That much can already be said about art. For most people, it is always good to look at. But of those who choose to look another way when perhaps not deriving any aesthetic appreciation are also at least having their thought processes stimulated. So perhaps it could be guessed that even if functional fine art were to have no appeal for the viewer, there can be no getting away from the fact that this artwork has already served a purpose. Because it is functional it is of use, one way or another.
Functional fine art stimulates the thought processes, of that there is little to no doubt. What defines functional fine art at this point in time is now left up to the reader to decide. At the most, the artwork will remain a visual display, whether it is going to be a mural on a wall or a sculpture in a prominent position within a hallway or lobby. For most, however, fine art remains something of a luxury. Even the acquisition of what is otherwise known as commercial art can come at a price. But perhaps because of commercial art’s more direct objectives, the spin-offs from this acquisition are realized a lot sooner.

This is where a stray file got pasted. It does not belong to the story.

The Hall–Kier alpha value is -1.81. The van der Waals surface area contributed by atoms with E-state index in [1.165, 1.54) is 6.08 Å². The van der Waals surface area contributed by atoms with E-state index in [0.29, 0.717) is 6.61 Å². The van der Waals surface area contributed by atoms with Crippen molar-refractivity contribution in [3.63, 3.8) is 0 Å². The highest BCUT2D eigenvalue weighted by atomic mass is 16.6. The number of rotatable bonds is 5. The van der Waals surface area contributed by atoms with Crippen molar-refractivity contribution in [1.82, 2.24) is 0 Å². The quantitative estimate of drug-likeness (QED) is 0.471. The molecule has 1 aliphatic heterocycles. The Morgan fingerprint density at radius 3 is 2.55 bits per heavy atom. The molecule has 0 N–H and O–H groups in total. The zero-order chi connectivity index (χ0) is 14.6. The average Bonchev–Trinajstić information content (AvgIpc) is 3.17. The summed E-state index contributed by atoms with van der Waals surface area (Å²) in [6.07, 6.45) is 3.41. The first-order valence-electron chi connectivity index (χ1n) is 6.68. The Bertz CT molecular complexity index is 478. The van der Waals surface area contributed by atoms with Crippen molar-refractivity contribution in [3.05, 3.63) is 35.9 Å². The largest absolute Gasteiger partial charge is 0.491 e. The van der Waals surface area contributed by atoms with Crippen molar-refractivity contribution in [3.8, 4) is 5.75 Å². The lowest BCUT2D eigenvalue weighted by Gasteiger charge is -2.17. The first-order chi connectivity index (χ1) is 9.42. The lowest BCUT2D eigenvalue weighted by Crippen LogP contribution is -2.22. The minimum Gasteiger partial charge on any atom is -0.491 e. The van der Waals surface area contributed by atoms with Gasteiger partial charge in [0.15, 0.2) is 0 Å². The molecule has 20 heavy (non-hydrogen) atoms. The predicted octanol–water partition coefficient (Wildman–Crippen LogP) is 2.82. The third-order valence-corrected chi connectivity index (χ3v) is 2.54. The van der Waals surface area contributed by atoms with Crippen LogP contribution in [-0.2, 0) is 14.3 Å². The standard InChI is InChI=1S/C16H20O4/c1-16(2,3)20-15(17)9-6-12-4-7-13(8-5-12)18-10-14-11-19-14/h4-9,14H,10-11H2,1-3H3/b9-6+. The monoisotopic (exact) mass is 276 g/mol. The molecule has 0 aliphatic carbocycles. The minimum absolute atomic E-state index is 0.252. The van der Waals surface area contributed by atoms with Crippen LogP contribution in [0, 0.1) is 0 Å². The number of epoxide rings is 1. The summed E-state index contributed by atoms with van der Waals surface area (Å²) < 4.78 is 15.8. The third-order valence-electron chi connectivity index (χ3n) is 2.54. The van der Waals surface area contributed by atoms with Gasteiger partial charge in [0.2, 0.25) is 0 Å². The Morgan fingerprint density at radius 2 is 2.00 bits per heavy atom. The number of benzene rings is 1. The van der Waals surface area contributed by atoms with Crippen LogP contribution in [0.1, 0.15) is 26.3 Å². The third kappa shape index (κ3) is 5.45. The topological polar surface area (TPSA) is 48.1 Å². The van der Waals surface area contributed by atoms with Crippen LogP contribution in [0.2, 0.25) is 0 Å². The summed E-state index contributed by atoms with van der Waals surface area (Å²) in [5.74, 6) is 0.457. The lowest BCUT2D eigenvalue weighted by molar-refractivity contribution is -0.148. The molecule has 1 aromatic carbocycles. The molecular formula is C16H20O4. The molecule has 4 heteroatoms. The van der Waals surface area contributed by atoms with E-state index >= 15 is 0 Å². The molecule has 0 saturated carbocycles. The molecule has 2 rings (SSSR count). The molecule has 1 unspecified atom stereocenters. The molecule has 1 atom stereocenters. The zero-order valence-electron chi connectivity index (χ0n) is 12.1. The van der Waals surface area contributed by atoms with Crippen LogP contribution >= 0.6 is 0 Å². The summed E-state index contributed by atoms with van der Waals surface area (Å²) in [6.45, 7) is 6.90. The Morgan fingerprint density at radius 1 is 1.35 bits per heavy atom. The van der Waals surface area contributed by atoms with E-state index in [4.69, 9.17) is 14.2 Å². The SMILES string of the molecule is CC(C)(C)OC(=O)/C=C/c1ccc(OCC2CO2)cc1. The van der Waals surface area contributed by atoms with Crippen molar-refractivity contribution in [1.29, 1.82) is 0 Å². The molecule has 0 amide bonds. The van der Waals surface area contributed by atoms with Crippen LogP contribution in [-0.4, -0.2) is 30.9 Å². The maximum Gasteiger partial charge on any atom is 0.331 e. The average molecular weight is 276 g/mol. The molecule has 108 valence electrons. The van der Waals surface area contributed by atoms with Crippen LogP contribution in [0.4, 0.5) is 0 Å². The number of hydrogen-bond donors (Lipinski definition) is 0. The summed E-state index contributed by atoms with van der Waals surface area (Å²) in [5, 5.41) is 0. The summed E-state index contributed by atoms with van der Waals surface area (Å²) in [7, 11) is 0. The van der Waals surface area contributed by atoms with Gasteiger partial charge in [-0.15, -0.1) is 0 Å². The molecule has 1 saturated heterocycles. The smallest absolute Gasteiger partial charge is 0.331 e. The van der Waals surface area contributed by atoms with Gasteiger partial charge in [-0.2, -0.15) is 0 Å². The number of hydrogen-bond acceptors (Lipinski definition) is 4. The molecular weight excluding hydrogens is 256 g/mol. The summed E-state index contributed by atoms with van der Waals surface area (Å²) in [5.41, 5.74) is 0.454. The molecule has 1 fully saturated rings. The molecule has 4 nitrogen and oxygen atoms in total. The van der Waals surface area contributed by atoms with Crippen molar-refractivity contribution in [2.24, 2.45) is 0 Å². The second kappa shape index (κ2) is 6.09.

It can be acknowledged that fine art does take a lot longer to sink in. This does mean to suggest that people are incapable of coming to their own conclusions, it is just that perhaps they are not used to the custom. But given half an opportunity, the ability to appreciate art a bit more on the aesthetic side and in a critical but functional manner can be acquired over time. However much a piece of good art may cost, its effects may endure.